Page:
Opinion: Netflix complaints about ISPs get FCC’s attention, but how much else?

A Netflix customer in Palo Alto.
(Paul Sakuma / Associated Press)

Federal Communications Commission Chairman Tom Wheeler has been saying for months that he’s concerned about the amount of power that last-mile Internet service providers such as Comcast and AT&T have in negotiations with other ISPs.

On Friday, Wheeler made those concerns official -- for the second time. But the agency may be hard-pressed to do more than gather information because its authority to regulate ISP-to-ISP deals appears to be quite limited.

The FCC released a statement by Wheeler revealing that he’s launched an informal inquiry into the terms that last-mile ISPs are setting for interconnection. That’s on top of the questions that the FCC posed about interconnection issues in net neutrality rulemaking.

Thank Netflix for putting the issue on the commission’s radar screen. The company has been grousing about broadband ISPs’ power over interconnection practically since the day it struck a deal paying Comcast for the right to feed traffic directly into its networks.

Netflix Chief Executive Reed Hastings contends that last-mile ISPs are “extracting a toll” from the company to deliver its streams to customers at an acceptable level of quality. Some analysts, most notably Dan Rayburn of Frost & Sullivan, have pushed back, asserting that Netflix caused congestion problems by directing its traffic through ISPs that couldn’t handle the volume.

Whatever the explanation, this issue is a big deal to anyone who has to put up with stuttering audio and video streams during peak Internet usage hours -- Wheeler included.

“Consumers pay their ISP and they pay content providers like Hulu, Netflix or Amazon. Then when they don’t get good service they wonder what is going on,” Wheeler said in Friday’s statement. “I have experienced these problems myself and know how exasperating it can be.”

Only the ISPs involved know for sure what’s going on, which is why the FCC’s fact-gathering mission could prove enormously helpful. And the agency’s decision to jump into the issue so quickly -- by government standards -- typifies Wheeler’s tenure as chairman. For a bureaucrat, he moves with remarkable alacrity.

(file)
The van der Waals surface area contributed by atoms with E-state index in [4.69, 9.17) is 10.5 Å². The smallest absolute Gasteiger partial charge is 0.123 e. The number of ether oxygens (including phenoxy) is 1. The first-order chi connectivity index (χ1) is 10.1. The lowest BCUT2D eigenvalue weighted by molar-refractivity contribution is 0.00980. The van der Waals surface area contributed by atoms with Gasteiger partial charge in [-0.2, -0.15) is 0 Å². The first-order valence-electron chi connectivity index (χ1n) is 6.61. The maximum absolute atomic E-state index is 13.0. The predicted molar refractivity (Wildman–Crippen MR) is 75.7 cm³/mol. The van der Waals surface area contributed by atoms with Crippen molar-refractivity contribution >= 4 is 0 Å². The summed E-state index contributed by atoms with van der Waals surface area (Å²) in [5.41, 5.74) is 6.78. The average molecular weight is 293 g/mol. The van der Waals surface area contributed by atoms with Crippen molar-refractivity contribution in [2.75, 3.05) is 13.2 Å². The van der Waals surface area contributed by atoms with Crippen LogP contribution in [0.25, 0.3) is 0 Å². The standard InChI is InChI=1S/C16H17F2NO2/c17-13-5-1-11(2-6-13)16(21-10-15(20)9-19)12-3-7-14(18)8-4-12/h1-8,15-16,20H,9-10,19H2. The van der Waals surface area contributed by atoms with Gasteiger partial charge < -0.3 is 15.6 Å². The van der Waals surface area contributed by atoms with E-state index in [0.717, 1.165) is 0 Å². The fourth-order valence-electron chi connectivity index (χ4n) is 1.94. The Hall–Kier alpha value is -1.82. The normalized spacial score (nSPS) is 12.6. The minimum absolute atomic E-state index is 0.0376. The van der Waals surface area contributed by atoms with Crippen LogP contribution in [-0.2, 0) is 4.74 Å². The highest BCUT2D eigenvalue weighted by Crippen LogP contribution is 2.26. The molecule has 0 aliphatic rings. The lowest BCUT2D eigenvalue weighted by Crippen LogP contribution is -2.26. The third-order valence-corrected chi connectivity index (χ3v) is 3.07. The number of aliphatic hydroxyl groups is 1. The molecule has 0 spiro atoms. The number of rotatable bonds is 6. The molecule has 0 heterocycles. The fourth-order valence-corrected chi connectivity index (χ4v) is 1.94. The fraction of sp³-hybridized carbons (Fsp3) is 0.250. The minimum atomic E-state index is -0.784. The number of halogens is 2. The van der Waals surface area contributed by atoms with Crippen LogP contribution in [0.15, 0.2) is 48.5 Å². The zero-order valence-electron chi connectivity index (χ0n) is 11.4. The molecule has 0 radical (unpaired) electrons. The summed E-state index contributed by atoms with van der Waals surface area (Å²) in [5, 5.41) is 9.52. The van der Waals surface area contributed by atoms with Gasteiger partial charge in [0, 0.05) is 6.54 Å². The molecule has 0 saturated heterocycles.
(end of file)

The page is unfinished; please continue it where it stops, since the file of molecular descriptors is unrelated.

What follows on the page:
But even if the commission turns up something unseemly, its authority to do anything other than moan about it is far from certain. The constraints on the agency may be even more severe than the ones in the net neutrality proceeding.

In two rule-makings from the early 2000s, the commission classified broadband Internet access as an information service subject only to limited regulation. But it appears never to have pushed its tentacles deeper into the Internet to regulate activity among ISPs. That’s true largely because it never needed to. There was so much competition among transit services (e.g., services that deliver data from a website to the last-mile ISPs), backbone providers and the like that the industry was able to regulate itself effectively. Up to now, at least.

Wheeler emphasized that the agency was simply “collecting information, not regulating.” He added: “We are looking under the hood.... The bottom line is that consumers need to understand what is occurring when the Internet service they’ve paid for does not adequately deliver the content they desire, especially content they’ve also paid for. In this instance, it is about what happens where the ISP connects to the Internet.”

Specifically, the FCC is looking at the deals Netflix struck with Comcast and Verizon, and is asking content providers and ISPs for the details about other, unspecified interconnection agreements.

Michael Weinberg of Public Knowledge, a tech advocacy group that supports strong net neutrality rules, said there’s little doubt that the agency can investigate. Whether it can regulate, however, depends on whether it can show that interconnection issues fall under the commission’s authority under Section 706 of the Communications Act.

A federal appeals court agreed this year that Section 706, which Congress enacted as part of the Communications Act of 1996, gave the FCC power to regulate broadband Internet access services as needed to promote investment in broadband. But that power is limited, the court held, and does not allow the commission to flatly ban ISPs from discriminating unreasonably against online sites, services and applications.

Julie Samuels of Engine, an advocacy group for Internet entrepreneurs, said the dispute between Netflix and broadband ISPs “falls squarely under the nondiscrimination piece” that the court barred the FCC from regulating under Section 706. To address the issue, she said, the FCC would have to reclassify broadband as a telecommunication service subject to Title II of the Communications Act.

Broadband ISPs fiercely oppose reclassification, as do deregulatory-minded Republicans on Capitol Hill (and at the FCC). But Samuels, Weinberg and many other tech-industry advocates contend that reclassification is the only way to assure net neutrality too.

Wheeler’s proposed net neutrality rules are based on the FCC’s authority under Section 706. The agency ask,s as part of the rule-making, whether it can use this approach to block paid prioritization, or deals that call for an ISP to put a partner’s traffic ahead of other companies’ data in the queue. Without strong protections against paid prioritization, critics say, any net neutrality rules would be meaningless.

Follow Jon Healey’s intermittent Twitter feed: @jcahealey